Types of Police Misconduct

Legal law concept. Silhouette of handcuffs with The Statue of Justice on backside with the flashing red and blue police lights at foggy background. Selective focus

Most police officers perform their jobs diligently and with respect for the law. But some police officers engage in police misconduct, including police brutality and violating people’s civil rights. As police misconduct has increasingly come into public awareness in recent years, it is important that people know their civil rights, understand different types of police misconduct, and are informed about what to do if they are victims of police misconduct or believe their civil rights have been violated.

If you believe you were a victim of police misconduct or that your civil rights were violated, the police brutality lawyers at Michigan Injury Attorneys can help. We are committed to helping victims of police brutality get the justice they deserve.

What Is Police Misconduct?

Police misconduct occurs when police or other law enforcement officers commit illegal or inappropriate acts. Many types of police misconduct involve violations of federal or state law. But police misconduct can also refer to violations of state or local policies and regulations.

10 Examples of Police Misconduct

There are many types of police misconduct and different ways a law enforcement officer can commit police brutality or otherwise violate a person’s civil rights. Here, we identify ten police misconduct examples.

Excessive Force

Excessive force is a form of police brutality that occurs when a law enforcement officer uses more force than is necessary to gain control or force a suspect to comply. The use of excessive force commonly occurs in situations involving arrest, search and seizure, or investigatory stops. Deciding whether a police officer’s use of force was excessive is often a question for a jury and will depend on why the police officer initiated the arrest and the suspect’s response.

Unlawful Search and Seizure

Unlawful search and seizure occurs when police officers investigate an area without probable cause or a search warrant. The Fourth Amendment protects against illegal search and seizure; however, there are exceptions, such as:

  • Search Incident to Arrest. For their safety, police are authorized to search the area surrounding a suspect when placing someone under arrest.
  • Plain View. Law enforcement officers do not need a warrant if something illegal is in plain view.
  • Consent. Law enforcement officers will often ask a suspect to consent to a search. If the suspect consents, there is no Fourth Amendment violation.
  • Lawful Traffic Stop. Police officers do not need a warrant to perform their duties during a routine traffic stop.

False Arrest

False arrest occurs when police detain someone illegally or without probable cause to believe that a crime has been committed. This type of police misconduct commonly arises when a police officer exceeds the scope of their authority.

Planting or Tampering with Evidence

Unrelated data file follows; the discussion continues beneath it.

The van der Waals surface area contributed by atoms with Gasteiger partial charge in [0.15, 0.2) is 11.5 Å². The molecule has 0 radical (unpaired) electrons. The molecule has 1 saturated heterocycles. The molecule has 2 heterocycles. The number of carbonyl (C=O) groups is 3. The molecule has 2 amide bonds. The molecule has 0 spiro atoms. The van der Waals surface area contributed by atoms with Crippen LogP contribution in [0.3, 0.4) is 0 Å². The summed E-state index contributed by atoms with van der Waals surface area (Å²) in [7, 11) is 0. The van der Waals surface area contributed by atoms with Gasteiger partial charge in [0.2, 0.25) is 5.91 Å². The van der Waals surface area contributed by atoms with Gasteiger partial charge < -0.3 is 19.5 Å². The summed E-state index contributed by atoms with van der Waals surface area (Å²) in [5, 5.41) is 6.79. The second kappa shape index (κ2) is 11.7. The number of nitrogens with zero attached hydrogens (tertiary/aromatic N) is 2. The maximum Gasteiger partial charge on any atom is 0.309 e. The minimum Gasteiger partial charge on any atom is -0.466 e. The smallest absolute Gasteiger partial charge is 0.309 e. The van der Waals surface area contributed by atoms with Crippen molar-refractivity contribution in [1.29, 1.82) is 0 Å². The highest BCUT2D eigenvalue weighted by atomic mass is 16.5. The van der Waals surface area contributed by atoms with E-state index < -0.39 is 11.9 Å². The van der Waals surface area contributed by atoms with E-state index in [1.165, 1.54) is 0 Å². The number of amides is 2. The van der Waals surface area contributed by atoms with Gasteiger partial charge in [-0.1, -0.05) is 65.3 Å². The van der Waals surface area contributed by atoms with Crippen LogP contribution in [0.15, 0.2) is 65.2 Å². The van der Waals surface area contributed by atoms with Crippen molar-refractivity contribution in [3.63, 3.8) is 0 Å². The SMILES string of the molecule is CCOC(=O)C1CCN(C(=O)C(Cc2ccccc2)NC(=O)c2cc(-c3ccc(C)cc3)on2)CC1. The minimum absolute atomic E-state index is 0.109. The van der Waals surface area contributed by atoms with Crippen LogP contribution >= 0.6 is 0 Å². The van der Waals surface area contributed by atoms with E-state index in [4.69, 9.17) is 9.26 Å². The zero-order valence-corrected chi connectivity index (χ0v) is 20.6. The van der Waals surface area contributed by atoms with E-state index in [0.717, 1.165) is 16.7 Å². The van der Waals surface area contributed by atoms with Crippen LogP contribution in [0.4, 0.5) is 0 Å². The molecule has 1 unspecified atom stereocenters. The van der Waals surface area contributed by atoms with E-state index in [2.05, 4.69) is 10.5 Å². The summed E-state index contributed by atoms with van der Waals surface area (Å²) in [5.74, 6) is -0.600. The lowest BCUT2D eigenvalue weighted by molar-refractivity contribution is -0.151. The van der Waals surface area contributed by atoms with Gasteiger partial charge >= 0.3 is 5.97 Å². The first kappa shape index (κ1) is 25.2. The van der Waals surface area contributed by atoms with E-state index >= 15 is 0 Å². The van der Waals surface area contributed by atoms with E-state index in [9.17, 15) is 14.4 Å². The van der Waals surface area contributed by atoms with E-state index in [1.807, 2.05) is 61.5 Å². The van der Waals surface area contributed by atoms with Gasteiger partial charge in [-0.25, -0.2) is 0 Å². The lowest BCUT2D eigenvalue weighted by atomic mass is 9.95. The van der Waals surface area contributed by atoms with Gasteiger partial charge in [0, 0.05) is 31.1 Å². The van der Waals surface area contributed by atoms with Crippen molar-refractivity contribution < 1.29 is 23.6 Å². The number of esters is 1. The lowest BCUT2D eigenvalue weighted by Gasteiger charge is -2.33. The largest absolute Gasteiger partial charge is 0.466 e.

Police officers must follow strict rules and regulations when they investigate and arrest a suspect and collect evidence. Some officers do not faithfully follow these rules and may plant or tamper with evidence to make a conviction more likely. Planting or tampering with evidence can lead to wrongful arrests, convictions, and incarceration, and is a violation of a suspect’s constitutional rights.

Racial Profiling

Racial profiling occurs when police officers wrongfully identify people of color as suspects of a crime due solely to their race. Unfortunately, due to their preconceived notions, some police officers may tend to investigate or arrest people of color more frequently.

Sexual Assault

Law enforcement officers are tasked with protecting public safety. They wield considerable power over vulnerable people. When they exercise that power to coerce people into performing nonconsensual sexual acts, they should be held accountable.

Malicious Prosecution

Malicious prosecution occurs when a prosecutor or law enforcement officer files charges against someone without reasonable proof that they committed a crime. The charges are often filed with the intent of harassing the victim and causing them harm.

Coerced Confession

A coerced confession is an involuntary admission to having committed a crime. A confession can be coerced through psychological manipulation, the use of force, or threatening to use force against the suspect or their family.

Lying Under Oath

Lying under oath are other types of police misconduct that can lead to wrongful prosecution or wrongful conviction. As part of their duties, police officers often make sworn statements through affidavits and in-court testimony. If they knowingly lie under oath to prosecute a suspect or secure a conviction, they may have committed police misconduct.


Police officers may have the opportunity to steal from a victim or a suspect while performing their duties. They can steal money, drugs, or other property and convert it for their personal use.

Michigan Injury Attorneys Helps Victims of Police Misconduct

Victims of police misconduct may be wrongfully convicted of a crime, suffer the loss of money or property, or even be injured or killed. At Michigan Injury Attorneys, we know that victims of police misconduct can suffer physically, emotionally, and mentally. If you believe a police officer violated your constitutional rights, you may have a claim for police misconduct against an officer, a police department, or other people involved in the law enforcement system. Contact us today to schedule a free, confidential, no-obligation consultation to discuss your situation and how we can help.

Michigan Injury Attorneys is based in Troy, Michigan, and proudly serves people throughout the state.

Categories: Police Brutality